Can a regular medical cannabis user become dependent on it? And if so, does their dependence equal addiction? These are questions that the medical community is trying to answer now that medical cannabis is available in thirty-six states and the District of Columbia. Yet answers are fleeting. Most of what we know about cannabis dependence comes from studying recreational users.
Among the many difficulties researchers face are the terms themselves. Two decades ago, very few people drew a distinction between dependence and addiction. The words were interchangeable. That is no longer the case. In an attempt to redefine how we use drugs medicinally, dependence is considered a largely harmless and manageable condition while addiction is considered destructive, hard to manage, etc.
Physical and Psychological Dependence
Further complicating matters is the practice of emphasizing the differences between physical and psychological dependence. Many cannabis proponents claim that the body doesn’t become physically dependent on cannabis very easily; that it takes a lot of regular use over a prolonged period of time.
That line of thinking leads them to point to psychological dependence as the reason for taking occasional breaks from cannabis medicines. But biologically and physiologically speaking, there would be no psychological dependence without a physical reaction. Thus, psychological dependence has its roots in the physical.
Regardless of whether they are distinctly different or similar enough to be considered one, dependence is still a problem that has to be dealt with. It is no different than becoming dependent on sleep medication. Dependence is never a good thing. Doctors tend to work hard to prevent it.
Physical and Psychological Addiction
At what point does dependence become addiction? That depends on who you ask. From a purely clinical standpoint, addiction is dependence with the added factor of self-destruction. In other words, an addict knows that they are dependent on a particular substance, and that such dependence is destructive, but chooses to continue using the substance anyway.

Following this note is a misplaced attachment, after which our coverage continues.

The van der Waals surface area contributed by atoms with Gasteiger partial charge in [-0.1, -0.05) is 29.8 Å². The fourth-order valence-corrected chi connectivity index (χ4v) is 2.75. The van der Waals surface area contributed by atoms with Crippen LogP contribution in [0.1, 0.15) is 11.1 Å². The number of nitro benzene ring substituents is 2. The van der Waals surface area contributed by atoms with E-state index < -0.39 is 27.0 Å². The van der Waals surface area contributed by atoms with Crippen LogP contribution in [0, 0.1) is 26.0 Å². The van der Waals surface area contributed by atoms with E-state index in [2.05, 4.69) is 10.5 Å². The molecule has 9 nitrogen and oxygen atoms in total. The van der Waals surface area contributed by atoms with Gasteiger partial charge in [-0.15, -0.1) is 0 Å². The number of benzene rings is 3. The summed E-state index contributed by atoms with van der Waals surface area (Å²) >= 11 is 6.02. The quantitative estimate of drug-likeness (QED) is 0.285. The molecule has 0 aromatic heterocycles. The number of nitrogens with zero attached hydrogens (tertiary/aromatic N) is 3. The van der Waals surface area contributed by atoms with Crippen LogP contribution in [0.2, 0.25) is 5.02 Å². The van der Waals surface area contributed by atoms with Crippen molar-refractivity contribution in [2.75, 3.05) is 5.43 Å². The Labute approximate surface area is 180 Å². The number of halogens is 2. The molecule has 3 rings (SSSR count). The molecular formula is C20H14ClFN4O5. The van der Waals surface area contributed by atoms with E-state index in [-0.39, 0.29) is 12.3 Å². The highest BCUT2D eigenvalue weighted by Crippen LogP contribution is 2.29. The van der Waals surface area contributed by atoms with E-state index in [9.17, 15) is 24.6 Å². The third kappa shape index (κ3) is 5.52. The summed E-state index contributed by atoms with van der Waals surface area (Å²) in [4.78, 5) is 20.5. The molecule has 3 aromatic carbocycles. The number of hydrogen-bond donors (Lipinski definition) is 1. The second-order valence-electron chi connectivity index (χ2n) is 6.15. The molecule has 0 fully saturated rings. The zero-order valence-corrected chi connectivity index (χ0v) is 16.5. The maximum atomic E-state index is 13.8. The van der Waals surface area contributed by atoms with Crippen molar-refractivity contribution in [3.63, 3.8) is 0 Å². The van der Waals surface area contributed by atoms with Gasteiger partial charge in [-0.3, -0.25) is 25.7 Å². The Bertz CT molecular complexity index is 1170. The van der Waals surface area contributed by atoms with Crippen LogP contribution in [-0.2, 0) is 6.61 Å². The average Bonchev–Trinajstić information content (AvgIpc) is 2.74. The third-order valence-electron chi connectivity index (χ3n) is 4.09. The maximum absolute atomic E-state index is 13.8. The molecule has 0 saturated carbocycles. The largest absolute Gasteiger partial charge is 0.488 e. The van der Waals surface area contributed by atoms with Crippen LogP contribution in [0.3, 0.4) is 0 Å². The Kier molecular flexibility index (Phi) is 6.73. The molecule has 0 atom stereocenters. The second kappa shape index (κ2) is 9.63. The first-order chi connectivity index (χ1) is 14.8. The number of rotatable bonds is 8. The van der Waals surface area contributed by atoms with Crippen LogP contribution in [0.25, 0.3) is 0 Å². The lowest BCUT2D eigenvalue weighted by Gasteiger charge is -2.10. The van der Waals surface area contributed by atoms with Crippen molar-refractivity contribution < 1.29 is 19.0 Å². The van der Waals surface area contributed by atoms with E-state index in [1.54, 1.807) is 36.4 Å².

You can make the case that dependence on cannabis is neither physical or psychological addiction if the patient does not believe his or her use of the drug is destructive. If there is no acknowledgment of a drug’s destructive behavior, a person cannot make the decision to continue using it despite its alleged harm, thereby negating the clinical definition of addiction.
In the end however, isn’t it all semantic? If we are at the point of relying on the nuances of word definitions to figure out whether or not we should be using a drug, we have bigger problems than the drug itself. In the case of medical cannabis, nuanced definitions point to a more fundamental flaw of Western medicine: the belief that there is a drug for everything.
Taking Cannabis Breaks
All the definitions aside, it is not unusual for doctors and pharmacists to recommend that patients take regular cannabis breaks. At Deseret Wellness in Park City, Utah, one of the strategies they talk about is avoiding cannabis medications every fourth week. That means three weeks on, one week off.
The folks at Deseret Wellness also say there is something else to consider: the differences between THC and CBD. THC is that cannabinoid in marijuana that creates euphoric feelings. CBD, which is found mainly in hemp (one type of cannabis) don’t produce the same feelings. You will not get high using a CBD product.
The debate over the addictive nature of cannabis is really about marijuana. It is a debate that will not be settled until more research is done. For now, though, we do know that medical cannabis can create dependence. That’s why experts recommend taking regular breaks.